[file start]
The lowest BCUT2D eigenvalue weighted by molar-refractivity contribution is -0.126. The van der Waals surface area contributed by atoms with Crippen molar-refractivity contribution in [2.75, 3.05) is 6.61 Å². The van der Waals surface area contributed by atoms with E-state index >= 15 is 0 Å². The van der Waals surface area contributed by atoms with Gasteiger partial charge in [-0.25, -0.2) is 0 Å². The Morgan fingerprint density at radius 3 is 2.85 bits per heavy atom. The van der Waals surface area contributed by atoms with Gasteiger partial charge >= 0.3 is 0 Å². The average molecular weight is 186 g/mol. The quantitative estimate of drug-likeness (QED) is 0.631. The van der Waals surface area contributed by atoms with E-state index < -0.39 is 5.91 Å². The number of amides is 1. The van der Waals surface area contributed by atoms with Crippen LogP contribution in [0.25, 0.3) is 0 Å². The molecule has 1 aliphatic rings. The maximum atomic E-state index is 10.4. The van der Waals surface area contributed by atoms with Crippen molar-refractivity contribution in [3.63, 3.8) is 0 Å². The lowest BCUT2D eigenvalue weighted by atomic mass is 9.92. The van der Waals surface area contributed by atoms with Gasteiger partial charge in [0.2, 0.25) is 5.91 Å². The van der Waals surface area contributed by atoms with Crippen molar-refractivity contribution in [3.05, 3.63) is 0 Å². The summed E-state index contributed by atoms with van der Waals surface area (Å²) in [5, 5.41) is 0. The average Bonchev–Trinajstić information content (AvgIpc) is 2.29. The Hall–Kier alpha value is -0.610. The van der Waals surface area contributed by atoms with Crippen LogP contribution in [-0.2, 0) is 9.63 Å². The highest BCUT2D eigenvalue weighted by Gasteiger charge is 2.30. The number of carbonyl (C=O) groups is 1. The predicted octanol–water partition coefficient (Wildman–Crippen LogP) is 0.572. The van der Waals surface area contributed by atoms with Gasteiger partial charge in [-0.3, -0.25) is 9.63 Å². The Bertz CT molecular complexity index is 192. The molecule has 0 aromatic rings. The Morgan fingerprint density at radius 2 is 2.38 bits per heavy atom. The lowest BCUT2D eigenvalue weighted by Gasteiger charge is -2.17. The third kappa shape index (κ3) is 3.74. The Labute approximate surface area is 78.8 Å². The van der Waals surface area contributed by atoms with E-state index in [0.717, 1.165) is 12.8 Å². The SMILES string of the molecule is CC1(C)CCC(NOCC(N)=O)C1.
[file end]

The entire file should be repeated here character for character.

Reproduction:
The lowest BCUT2D eigenvalue weighted by molar-refractivity contribution is -0.126. The van der Waals surface area contributed by atoms with Crippen molar-refractivity contribution in [2.75, 3.05) is 6.61 Å². The van der Waals surface area contributed by atoms with E-state index >= 15 is 0 Å². The van der Waals surface area contributed by atoms with Gasteiger partial charge in [-0.25, -0.2) is 0 Å². The Morgan fingerprint density at radius 3 is 2.85 bits per heavy atom. The van der Waals surface area contributed by atoms with Gasteiger partial charge >= 0.3 is 0 Å². The average molecular weight is 186 g/mol. The quantitative estimate of drug-likeness (QED) is 0.631. The van der Waals surface area contributed by atoms with E-state index < -0.39 is 5.91 Å². The number of amides is 1. The van der Waals surface area contributed by atoms with Crippen LogP contribution in [0.25, 0.3) is 0 Å². The molecule has 1 aliphatic rings. The maximum atomic E-state index is 10.4. The van der Waals surface area contributed by atoms with Crippen molar-refractivity contribution in [3.63, 3.8) is 0 Å². The lowest BCUT2D eigenvalue weighted by atomic mass is 9.92. The van der Waals surface area contributed by atoms with Gasteiger partial charge in [0.2, 0.25) is 5.91 Å². The van der Waals surface area contributed by atoms with Crippen molar-refractivity contribution in [3.05, 3.63) is 0 Å². The summed E-state index contributed by atoms with van der Waals surface area (Å²) in [5, 5.41) is 0. The average Bonchev–Trinajstić information content (AvgIpc) is 2.29. The Hall–Kier alpha value is -0.610. The van der Waals surface area contributed by atoms with Crippen LogP contribution in [-0.2, 0) is 9.63 Å². The highest BCUT2D eigenvalue weighted by Gasteiger charge is 2.30. The number of carbonyl (C=O) groups is 1. The predicted octanol–water partition coefficient (Wildman–Crippen LogP) is 0.572. The van der Waals surface area contributed by atoms with Gasteiger partial charge in [-0.3, -0.25) is 9.63 Å². The Bertz CT molecular complexity index is 192. The molecule has 0 aromatic rings. The Morgan fingerprint density at radius 2 is 2.38 bits per heavy atom. The lowest BCUT2D eigenvalue weighted by Gasteiger charge is -2.17. The third kappa shape index (κ3) is 3.74. The Labute approximate surface area is 78.8 Å². The van der Waals surface area contributed by atoms with E-state index in [0.717, 1.165) is 12.8 Å². The SMILES string of the molecule is CC1(C)CCC(NOCC(N)=O)C1.